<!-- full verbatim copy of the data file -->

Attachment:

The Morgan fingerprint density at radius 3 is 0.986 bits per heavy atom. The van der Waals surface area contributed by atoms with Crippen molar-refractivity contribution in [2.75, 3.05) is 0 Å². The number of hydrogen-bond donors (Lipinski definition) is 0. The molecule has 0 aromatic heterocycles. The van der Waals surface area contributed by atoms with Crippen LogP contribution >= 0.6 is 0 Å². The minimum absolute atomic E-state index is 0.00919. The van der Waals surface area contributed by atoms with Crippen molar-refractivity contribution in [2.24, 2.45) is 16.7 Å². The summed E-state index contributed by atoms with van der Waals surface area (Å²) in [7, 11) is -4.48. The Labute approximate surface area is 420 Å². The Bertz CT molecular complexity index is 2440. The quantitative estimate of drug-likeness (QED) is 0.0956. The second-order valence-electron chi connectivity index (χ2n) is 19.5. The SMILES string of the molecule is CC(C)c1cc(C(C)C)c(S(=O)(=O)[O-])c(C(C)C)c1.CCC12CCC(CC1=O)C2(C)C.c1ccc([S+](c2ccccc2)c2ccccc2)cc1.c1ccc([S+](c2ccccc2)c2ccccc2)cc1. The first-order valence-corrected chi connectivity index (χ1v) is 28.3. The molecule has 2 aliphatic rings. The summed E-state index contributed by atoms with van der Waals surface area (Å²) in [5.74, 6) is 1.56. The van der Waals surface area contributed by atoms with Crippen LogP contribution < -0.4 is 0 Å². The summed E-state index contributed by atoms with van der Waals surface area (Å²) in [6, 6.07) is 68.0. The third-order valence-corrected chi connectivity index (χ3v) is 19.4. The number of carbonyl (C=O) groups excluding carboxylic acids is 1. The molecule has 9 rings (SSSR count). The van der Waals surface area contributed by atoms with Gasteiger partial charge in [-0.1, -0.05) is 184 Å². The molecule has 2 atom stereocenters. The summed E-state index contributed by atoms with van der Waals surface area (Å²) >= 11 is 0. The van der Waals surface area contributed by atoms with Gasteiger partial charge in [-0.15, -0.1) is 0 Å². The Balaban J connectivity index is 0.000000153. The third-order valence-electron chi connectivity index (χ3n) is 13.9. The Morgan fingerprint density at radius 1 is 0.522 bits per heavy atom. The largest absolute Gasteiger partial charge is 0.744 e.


The Morgan fingerprint density at radius 3 is 0.986 bits per heavy atom. The van der Waals surface area contributed by atoms with Crippen molar-refractivity contribution in [2.75, 3.05) is 0 Å². The number of hydrogen-bond donors (Lipinski definition) is 0. The molecule has 0 aromatic heterocycles. The van der Waals surface area contributed by atoms with Crippen LogP contribution >= 0.6 is 0 Å². The minimum absolute atomic E-state index is 0.00919. The van der Waals surface area contributed by atoms with Crippen molar-refractivity contribution in [2.24, 2.45) is 16.7 Å². The summed E-state index contributed by atoms with van der Waals surface area (Å²) in [7, 11) is -4.48. The Labute approximate surface area is 420 Å². The Bertz CT molecular complexity index is 2440. The quantitative estimate of drug-likeness (QED) is 0.0956. The second-order valence-electron chi connectivity index (χ2n) is 19.5. The SMILES string of the molecule is CC(C)c1cc(C(C)C)c(S(=O)(=O)[O-])c(C(C)C)c1.CCC12CCC(CC1=O)C2(C)C.c1ccc([S+](c2ccccc2)c2ccccc2)cc1.c1ccc([S+](c2ccccc2)c2ccccc2)cc1. The first-order valence-corrected chi connectivity index (χ1v) is 28.3. The molecule has 2 aliphatic rings. The summed E-state index contributed by atoms with van der Waals surface area (Å²) in [5.74, 6) is 1.56. The van der Waals surface area contributed by atoms with Crippen LogP contribution < -0.4 is 0 Å². The summed E-state index contributed by atoms with van der Waals surface area (Å²) in [6, 6.07) is 68.0. The third-order valence-corrected chi connectivity index (χ3v) is 19.4. The number of carbonyl (C=O) groups excluding carboxylic acids is 1. The molecule has 9 rings (SSSR count). The van der Waals surface area contributed by atoms with Gasteiger partial charge in [-0.1, -0.05) is 184 Å². The molecule has 2 atom stereocenters. The summed E-state index contributed by atoms with van der Waals surface area (Å²) >= 11 is 0. The van der Waals surface area contributed by atoms with Gasteiger partial charge in [-0.15, -0.1) is 0 Å². The Balaban J connectivity index is 0.000000153. The third-order valence-electron chi connectivity index (χ3n) is 13.9. The Morgan fingerprint density at radius 1 is 0.522 bits per heavy atom. The largest absolute Gasteiger partial charge is 0.744 e.